The objector filed another action in lieu of prerogative writs. The lower court upheld the board’s actions except for the site plan approval for the adjacent lot. As to the adjacent lot, the lower court determined that two variances were necessary under the Municipal Land Use Law (MLUL). They were a use variance because the driveway would constitute a new principal use on the undersized lot; and a variance to permit expansion of a nonconforming use, because the proposed driveway would result in a constriction and diminution of the lot and, thereby shrinking the buffer zones and expanding the nonconforming auto-body shop. The lower court also remanded the matter to the planning board for a broader consideration of the site plan approval because it concluded that the municipality’s counsel had improperly narrowed the inquiry by limiting consideration to issues of ingress and egress.

The developer and the objector cross-appealed, and the Appellate Division affirmed in part, reversed in part, and remanded for further proceedings. The panel reversed and remanded the matter because the new board members had not certified that they had read the transcripts of the prior proceedings as required by statute. The panel also reversed the lower court’s determination that variances were necessary for the adjacent lot, concluding that: the driveway was essentially “neutral” and, therefore, did not constitute a new primary use for which a variance would be required; and even if the driveway expanded the nonconforming use by reducing its buffer zone, the expansion would be de minimis, such that it would not require a variance. The panel affirmed the balance of the lower court’s decision.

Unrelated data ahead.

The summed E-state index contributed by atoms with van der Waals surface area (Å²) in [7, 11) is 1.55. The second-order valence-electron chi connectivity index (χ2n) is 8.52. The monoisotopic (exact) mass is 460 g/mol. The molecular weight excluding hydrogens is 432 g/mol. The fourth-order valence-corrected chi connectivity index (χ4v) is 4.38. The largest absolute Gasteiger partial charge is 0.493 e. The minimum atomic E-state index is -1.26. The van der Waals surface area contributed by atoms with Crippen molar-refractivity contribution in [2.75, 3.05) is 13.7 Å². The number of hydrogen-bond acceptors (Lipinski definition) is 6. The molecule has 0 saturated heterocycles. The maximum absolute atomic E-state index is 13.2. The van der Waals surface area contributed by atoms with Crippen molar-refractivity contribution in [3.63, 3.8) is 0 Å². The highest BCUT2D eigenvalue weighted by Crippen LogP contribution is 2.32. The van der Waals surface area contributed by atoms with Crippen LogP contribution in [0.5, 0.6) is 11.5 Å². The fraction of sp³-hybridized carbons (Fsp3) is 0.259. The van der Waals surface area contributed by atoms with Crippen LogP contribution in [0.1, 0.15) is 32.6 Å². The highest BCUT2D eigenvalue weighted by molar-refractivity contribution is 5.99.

On appeal by certification from the Supreme Court, the objector argued that the proposed driveway on the adjacent lot required a use variance because the municipal code did not allow multiple principal uses on a lot and the driveway was not an accessory use. In addition, he contended that a variance to expand a nonconforming use was required. In response, the developer countered that no variances were required for the driveway because it was an accessory use, it was de minimis, and it did not affect the predominant use of the lot. The developer’s cross-petition contended that the Appellate Division had erred by requiring the new board members to certify that they read the transcripts from the meetings of the original application and ordering a remand to the municipality for fuller consideration of the site plan application. In opposition, the objector relied on the reasoning of the Appellate Division.